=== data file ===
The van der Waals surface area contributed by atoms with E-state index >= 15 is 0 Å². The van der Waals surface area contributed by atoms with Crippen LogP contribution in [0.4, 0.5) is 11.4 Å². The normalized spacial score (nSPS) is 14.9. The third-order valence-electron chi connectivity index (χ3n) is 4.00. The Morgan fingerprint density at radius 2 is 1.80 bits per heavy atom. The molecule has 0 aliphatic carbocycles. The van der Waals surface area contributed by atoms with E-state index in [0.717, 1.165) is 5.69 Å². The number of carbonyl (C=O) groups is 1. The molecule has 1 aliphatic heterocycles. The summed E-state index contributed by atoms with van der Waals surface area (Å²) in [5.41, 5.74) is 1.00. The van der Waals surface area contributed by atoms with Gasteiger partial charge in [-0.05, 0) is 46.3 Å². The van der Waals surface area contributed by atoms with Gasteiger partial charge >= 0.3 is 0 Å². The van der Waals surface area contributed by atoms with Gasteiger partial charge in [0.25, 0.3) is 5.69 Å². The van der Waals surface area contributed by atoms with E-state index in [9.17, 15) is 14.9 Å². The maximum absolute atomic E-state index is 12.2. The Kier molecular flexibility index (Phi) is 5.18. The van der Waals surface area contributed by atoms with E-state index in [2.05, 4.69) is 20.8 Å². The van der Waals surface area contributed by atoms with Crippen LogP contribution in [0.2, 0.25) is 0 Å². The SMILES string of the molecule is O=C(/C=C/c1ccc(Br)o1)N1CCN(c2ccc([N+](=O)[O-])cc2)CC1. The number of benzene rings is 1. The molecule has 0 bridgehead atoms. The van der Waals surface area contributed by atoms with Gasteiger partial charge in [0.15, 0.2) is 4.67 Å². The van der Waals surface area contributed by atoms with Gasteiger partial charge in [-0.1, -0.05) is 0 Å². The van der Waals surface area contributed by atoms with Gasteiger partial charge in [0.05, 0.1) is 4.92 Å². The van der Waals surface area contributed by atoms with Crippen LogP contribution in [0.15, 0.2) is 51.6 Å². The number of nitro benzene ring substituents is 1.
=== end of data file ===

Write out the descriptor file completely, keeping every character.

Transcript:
The van der Waals surface area contributed by atoms with E-state index >= 15 is 0 Å². The van der Waals surface area contributed by atoms with Crippen LogP contribution in [0.4, 0.5) is 11.4 Å². The normalized spacial score (nSPS) is 14.9. The third-order valence-electron chi connectivity index (χ3n) is 4.00. The Morgan fingerprint density at radius 2 is 1.80 bits per heavy atom. The molecule has 0 aliphatic carbocycles. The van der Waals surface area contributed by atoms with E-state index in [0.717, 1.165) is 5.69 Å². The number of carbonyl (C=O) groups is 1. The molecule has 1 aliphatic heterocycles. The summed E-state index contributed by atoms with van der Waals surface area (Å²) in [5.41, 5.74) is 1.00. The van der Waals surface area contributed by atoms with Gasteiger partial charge in [-0.05, 0) is 46.3 Å². The van der Waals surface area contributed by atoms with Gasteiger partial charge >= 0.3 is 0 Å². The van der Waals surface area contributed by atoms with Gasteiger partial charge in [0.25, 0.3) is 5.69 Å². The van der Waals surface area contributed by atoms with E-state index in [9.17, 15) is 14.9 Å². The maximum absolute atomic E-state index is 12.2. The Kier molecular flexibility index (Phi) is 5.18. The van der Waals surface area contributed by atoms with E-state index in [2.05, 4.69) is 20.8 Å². The van der Waals surface area contributed by atoms with Crippen LogP contribution in [0.2, 0.25) is 0 Å². The SMILES string of the molecule is O=C(/C=C/c1ccc(Br)o1)N1CCN(c2ccc([N+](=O)[O-])cc2)CC1. The number of benzene rings is 1. The molecule has 0 bridgehead atoms. The van der Waals surface area contributed by atoms with Gasteiger partial charge in [0.15, 0.2) is 4.67 Å². The van der Waals surface area contributed by atoms with Gasteiger partial charge in [-0.1, -0.05) is 0 Å². The van der Waals surface area contributed by atoms with Gasteiger partial charge in [0.05, 0.1) is 4.92 Å². The van der Waals surface area contributed by atoms with Crippen LogP contribution in [0.15, 0.2) is 51.6 Å². The number of nitro benzene ring substituents is 1.